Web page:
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BELL, JAMIE: BILLY ELLIOT

JAMIE’S HOT, WITH A COOL HEAD
Starring in Billy Elliot is English newcomer, 13 year old Jamie Bell, a hot new actor/dancer with a cool head – and Australia’s Dein Perry (Bootmen) as his hero, he tells Jenny Cooney Carillo.

Jamie Bell is only thirteen, but his life is about to change forever. After beating 2,000 other boys in the northeast of England for the title role in the heartwarming film Billy Elliot - being hailed as this year’s The Full Monty – Jamie is now also being hailed as the year’s big acting find. In Billy Elliot, he plays a young boy who finds a passion for ballet but hides it from his family and friends in a small working-class town out of fear of being ridiculed. Eventually his secret gets out and Billy must convince his family to let him audition for a place in the Royal Ballet School.

Director Stephen Daldry says he was beginning to despair that he would not find an actor for the role before Jamie came along. "We started to think the film was uncastable until we met Jamie," he says. "It was a tall order to find a child who could dance as well as act, who came from the North East and had the right accent, and was also the right age. But eventually we found Jamie, who completely understood all the elements of the story and had that elusive thing that allows you to fall in love with a child and be terribly concerned about what happens to him."

Looking like the press veteran that he is after hitting both the Cannes and Toronto Film Festivals, Jamie proves to be as charming and unaffected as his lovable title character in the film, as he nonchalantly shares his views on life after Billy Elliot.

When did you first decide to act?
I was nine and I’d done a lot of pantomimes and things and I saw the ‘dames’, the people who dress up in women’s clothes. I’d go in the dressing-room ten minutes before they actually went on and they were all fat and had this fag, and they were drinking and it was horrible; then they came out ten minutes later and were all prim with these big boobs and big hair and stuff like that. I thought that was pretty cool, how they became a different person in ten minutes and I thought, ‘well, I don’t really want to be me all my life’ so I thought I’ll be someone else!

You started dancing when you were six. What got you started there?
I got into it because dancers had been in my family for ages. My sister, my mum, my nana and my auntie all danced and before I did any dancing I was into ice hockey until I saw a game and got put off by all the violence. But I used to get dragged to all my sister’s dance competitions and rehearsals and lessons and they’d leave the door open and I’d try to copy what the girls did standing outside and the mums of the peoples (sic) who were at the school would see me and they’d go up to my mum and say, ‘why doesn’t he join the class’ and my mum would say, ‘well, he doesn’t want to’ but I always wanted to but was just too scared! I thought that someone might say it was the wrong thing to do but I started when I was six anyway and when I had about two years of training at eight, some of the lads at school heard about it and I got a bit of hassle, with them saying, ‘poof, ballerina boy’ and all the rest of that stuff but them saying that just gave me more determination to do it because I thought I’m just going to prove to them that it’s not just for girls.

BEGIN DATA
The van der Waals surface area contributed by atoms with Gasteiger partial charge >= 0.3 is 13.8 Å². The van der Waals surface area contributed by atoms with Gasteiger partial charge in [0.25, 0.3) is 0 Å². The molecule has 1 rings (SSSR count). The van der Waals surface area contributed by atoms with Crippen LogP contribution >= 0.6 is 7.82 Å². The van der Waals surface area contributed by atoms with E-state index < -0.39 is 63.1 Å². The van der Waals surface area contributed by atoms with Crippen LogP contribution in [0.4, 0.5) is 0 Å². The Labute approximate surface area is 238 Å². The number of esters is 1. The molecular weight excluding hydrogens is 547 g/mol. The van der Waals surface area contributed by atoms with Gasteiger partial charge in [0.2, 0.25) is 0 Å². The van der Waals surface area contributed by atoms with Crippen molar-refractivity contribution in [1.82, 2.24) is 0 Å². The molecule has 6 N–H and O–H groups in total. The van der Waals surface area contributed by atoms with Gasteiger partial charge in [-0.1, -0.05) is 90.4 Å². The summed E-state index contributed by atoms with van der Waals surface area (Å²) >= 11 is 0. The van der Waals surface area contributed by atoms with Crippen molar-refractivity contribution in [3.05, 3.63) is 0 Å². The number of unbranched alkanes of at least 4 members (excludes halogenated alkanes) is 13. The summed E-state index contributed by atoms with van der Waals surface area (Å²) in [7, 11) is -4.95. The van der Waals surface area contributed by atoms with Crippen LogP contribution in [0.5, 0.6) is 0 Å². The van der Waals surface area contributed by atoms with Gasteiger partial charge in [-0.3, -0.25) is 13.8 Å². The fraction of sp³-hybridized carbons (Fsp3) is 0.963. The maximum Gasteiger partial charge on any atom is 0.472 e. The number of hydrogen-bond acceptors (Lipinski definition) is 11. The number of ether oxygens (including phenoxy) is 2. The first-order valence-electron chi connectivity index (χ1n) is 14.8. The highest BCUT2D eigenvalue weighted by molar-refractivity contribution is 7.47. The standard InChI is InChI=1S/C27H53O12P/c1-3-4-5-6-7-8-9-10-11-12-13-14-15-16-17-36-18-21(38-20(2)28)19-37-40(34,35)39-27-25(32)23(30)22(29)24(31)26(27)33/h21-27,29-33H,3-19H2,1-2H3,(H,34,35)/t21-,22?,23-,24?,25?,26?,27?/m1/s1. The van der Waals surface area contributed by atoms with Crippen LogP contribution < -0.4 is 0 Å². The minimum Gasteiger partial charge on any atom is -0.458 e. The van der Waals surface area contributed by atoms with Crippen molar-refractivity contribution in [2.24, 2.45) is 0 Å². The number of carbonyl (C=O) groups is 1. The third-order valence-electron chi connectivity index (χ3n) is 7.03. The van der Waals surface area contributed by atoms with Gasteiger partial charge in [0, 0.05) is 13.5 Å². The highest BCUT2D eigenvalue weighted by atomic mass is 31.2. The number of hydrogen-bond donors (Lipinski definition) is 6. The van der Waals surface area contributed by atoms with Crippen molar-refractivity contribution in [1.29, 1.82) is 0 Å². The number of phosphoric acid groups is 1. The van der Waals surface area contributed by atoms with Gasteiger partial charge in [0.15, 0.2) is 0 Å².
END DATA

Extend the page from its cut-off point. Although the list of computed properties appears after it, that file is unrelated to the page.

Which dancers inspire you?
I like Gene Kelly and Fred Astaire but I really do prefer this Australian guy, Dein Perry who is bringing out a film called Bootmen and he was in Tap Dogs and stuff like that. He’s just got fantastic feet and an upper half like Gene Kelly/Fred Astaire but he’s got magnificent feet, so I like him.

So how has your life changed since you appeared in the movie?
Well I’d never been away from home before so I get to travel a lot more and get to meet nice people and go to a lot of parties and lots of film festivals and stuff. And now I’m more concerned about my appearance and I’ve changed my wardrobe and I get up about half-an-hour early to do my hair and make-up and stuff like that! But it hasn’t really changed anything with my friends. They just think I’m the same and I’m equal and when I came back from Cannes they just asked me how much money I made and then walked off.

Are you going to pursue dancing or acting professionally in the future?
When I finish this tour of publicity I’m straight back to school. I start my GCSEs which are very important examinations, so I’ll be in school for two years not doing anything else, except maybe during my summer holidays. Then between school and college I might be free to do something for a year and then I’ll go to college. The plan is after college to move down to London and then go to university, but I’ll keep the dancing and acting up as well because it’s a good thing to have, don’t you think?

Do you get more money now that you’re a movie star or have your parents put you on an allowance?
I really don’t have to do any chores but if my mum asks me to do the dishes I do it, but I don’t get paid. I don’t get a daily allowance and I prefer it if I just say to my mum, ‘can I have some money to go to the shop, please?’ I prefer to do that instead of, ‘oh, I’ve run out of my daily allowance so I can’t get anything else!’

Published 2/11/2000

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